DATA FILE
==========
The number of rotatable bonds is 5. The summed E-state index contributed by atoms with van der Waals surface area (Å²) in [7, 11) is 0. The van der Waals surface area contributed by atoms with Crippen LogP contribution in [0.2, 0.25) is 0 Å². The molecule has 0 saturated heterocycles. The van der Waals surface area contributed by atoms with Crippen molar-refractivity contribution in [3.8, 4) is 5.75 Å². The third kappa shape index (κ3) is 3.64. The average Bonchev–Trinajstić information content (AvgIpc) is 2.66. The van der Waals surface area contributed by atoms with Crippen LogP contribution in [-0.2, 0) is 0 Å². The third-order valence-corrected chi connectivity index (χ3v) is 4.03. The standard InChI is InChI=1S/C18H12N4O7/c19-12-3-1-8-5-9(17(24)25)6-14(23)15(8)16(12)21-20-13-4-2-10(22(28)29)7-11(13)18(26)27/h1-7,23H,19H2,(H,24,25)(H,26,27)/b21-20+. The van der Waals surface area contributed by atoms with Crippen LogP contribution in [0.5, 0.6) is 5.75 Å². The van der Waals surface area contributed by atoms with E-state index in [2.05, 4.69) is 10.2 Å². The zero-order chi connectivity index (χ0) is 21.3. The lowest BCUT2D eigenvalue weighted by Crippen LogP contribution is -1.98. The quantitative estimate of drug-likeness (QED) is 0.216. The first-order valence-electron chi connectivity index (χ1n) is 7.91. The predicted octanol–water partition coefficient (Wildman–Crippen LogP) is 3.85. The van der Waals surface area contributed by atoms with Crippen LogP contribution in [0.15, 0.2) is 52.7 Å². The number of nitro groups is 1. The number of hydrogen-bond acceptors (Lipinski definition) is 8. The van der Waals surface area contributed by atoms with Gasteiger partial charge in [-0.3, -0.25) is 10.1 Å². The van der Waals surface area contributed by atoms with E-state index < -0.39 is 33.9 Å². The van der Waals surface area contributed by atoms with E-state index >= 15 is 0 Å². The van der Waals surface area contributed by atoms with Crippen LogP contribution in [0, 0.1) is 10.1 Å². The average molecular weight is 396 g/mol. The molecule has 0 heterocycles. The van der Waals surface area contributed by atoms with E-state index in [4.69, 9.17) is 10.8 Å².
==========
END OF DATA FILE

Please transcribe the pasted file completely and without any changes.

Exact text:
The number of rotatable bonds is 5. The summed E-state index contributed by atoms with van der Waals surface area (Å²) in [7, 11) is 0. The van der Waals surface area contributed by atoms with Crippen LogP contribution in [0.2, 0.25) is 0 Å². The molecule has 0 saturated heterocycles. The van der Waals surface area contributed by atoms with Crippen molar-refractivity contribution in [3.8, 4) is 5.75 Å². The third kappa shape index (κ3) is 3.64. The average Bonchev–Trinajstić information content (AvgIpc) is 2.66. The van der Waals surface area contributed by atoms with Crippen LogP contribution in [-0.2, 0) is 0 Å². The third-order valence-corrected chi connectivity index (χ3v) is 4.03. The standard InChI is InChI=1S/C18H12N4O7/c19-12-3-1-8-5-9(17(24)25)6-14(23)15(8)16(12)21-20-13-4-2-10(22(28)29)7-11(13)18(26)27/h1-7,23H,19H2,(H,24,25)(H,26,27)/b21-20+. The van der Waals surface area contributed by atoms with Crippen LogP contribution in [0.5, 0.6) is 5.75 Å². The van der Waals surface area contributed by atoms with E-state index in [2.05, 4.69) is 10.2 Å². The zero-order chi connectivity index (χ0) is 21.3. The lowest BCUT2D eigenvalue weighted by Crippen LogP contribution is -1.98. The quantitative estimate of drug-likeness (QED) is 0.216. The first-order valence-electron chi connectivity index (χ1n) is 7.91. The predicted octanol–water partition coefficient (Wildman–Crippen LogP) is 3.85. The van der Waals surface area contributed by atoms with Crippen LogP contribution in [0.15, 0.2) is 52.7 Å². The number of nitro groups is 1. The number of hydrogen-bond acceptors (Lipinski definition) is 8. The van der Waals surface area contributed by atoms with Gasteiger partial charge in [-0.3, -0.25) is 10.1 Å². The van der Waals surface area contributed by atoms with E-state index < -0.39 is 33.9 Å². The van der Waals surface area contributed by atoms with E-state index >= 15 is 0 Å². The van der Waals surface area contributed by atoms with Crippen LogP contribution in [0, 0.1) is 10.1 Å². The average molecular weight is 396 g/mol. The molecule has 0 heterocycles. The van der Waals surface area contributed by atoms with E-state index in [4.69, 9.17) is 10.8 Å².